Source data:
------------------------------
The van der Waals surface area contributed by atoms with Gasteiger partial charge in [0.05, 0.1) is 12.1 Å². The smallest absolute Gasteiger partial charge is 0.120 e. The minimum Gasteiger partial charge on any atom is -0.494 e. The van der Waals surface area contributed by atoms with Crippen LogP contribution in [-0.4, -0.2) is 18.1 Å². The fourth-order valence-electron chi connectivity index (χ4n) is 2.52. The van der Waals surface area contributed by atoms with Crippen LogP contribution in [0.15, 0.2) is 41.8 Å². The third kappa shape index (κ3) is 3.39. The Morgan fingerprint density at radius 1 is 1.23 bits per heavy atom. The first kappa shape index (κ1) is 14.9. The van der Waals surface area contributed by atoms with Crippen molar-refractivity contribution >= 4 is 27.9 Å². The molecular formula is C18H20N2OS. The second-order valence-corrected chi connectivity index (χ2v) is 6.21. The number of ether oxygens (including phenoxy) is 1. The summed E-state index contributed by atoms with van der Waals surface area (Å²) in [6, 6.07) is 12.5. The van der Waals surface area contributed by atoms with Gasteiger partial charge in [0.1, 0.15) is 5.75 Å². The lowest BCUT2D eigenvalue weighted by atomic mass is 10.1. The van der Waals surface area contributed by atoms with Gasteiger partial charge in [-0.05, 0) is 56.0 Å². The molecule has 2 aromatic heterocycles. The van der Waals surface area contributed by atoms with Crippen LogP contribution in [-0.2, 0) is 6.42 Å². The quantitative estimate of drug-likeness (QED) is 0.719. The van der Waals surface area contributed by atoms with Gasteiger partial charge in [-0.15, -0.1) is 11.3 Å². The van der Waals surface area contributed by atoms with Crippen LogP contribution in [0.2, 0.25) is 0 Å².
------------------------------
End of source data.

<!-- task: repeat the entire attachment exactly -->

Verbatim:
The van der Waals surface area contributed by atoms with Gasteiger partial charge in [0.05, 0.1) is 12.1 Å². The smallest absolute Gasteiger partial charge is 0.120 e. The minimum Gasteiger partial charge on any atom is -0.494 e. The van der Waals surface area contributed by atoms with Crippen LogP contribution in [-0.4, -0.2) is 18.1 Å². The fourth-order valence-electron chi connectivity index (χ4n) is 2.52. The van der Waals surface area contributed by atoms with Crippen LogP contribution in [0.15, 0.2) is 41.8 Å². The third kappa shape index (κ3) is 3.39. The Morgan fingerprint density at radius 1 is 1.23 bits per heavy atom. The first kappa shape index (κ1) is 14.9. The van der Waals surface area contributed by atoms with Crippen molar-refractivity contribution >= 4 is 27.9 Å². The molecular formula is C18H20N2OS. The second-order valence-corrected chi connectivity index (χ2v) is 6.21. The number of ether oxygens (including phenoxy) is 1. The summed E-state index contributed by atoms with van der Waals surface area (Å²) in [6, 6.07) is 12.5. The van der Waals surface area contributed by atoms with Gasteiger partial charge in [0.1, 0.15) is 5.75 Å². The lowest BCUT2D eigenvalue weighted by atomic mass is 10.1. The van der Waals surface area contributed by atoms with Gasteiger partial charge in [-0.05, 0) is 56.0 Å². The molecule has 2 aromatic heterocycles. The van der Waals surface area contributed by atoms with Crippen LogP contribution in [-0.2, 0) is 6.42 Å². The quantitative estimate of drug-likeness (QED) is 0.719. The van der Waals surface area contributed by atoms with Gasteiger partial charge in [-0.15, -0.1) is 11.3 Å². The van der Waals surface area contributed by atoms with Crippen LogP contribution in [0.2, 0.25) is 0 Å².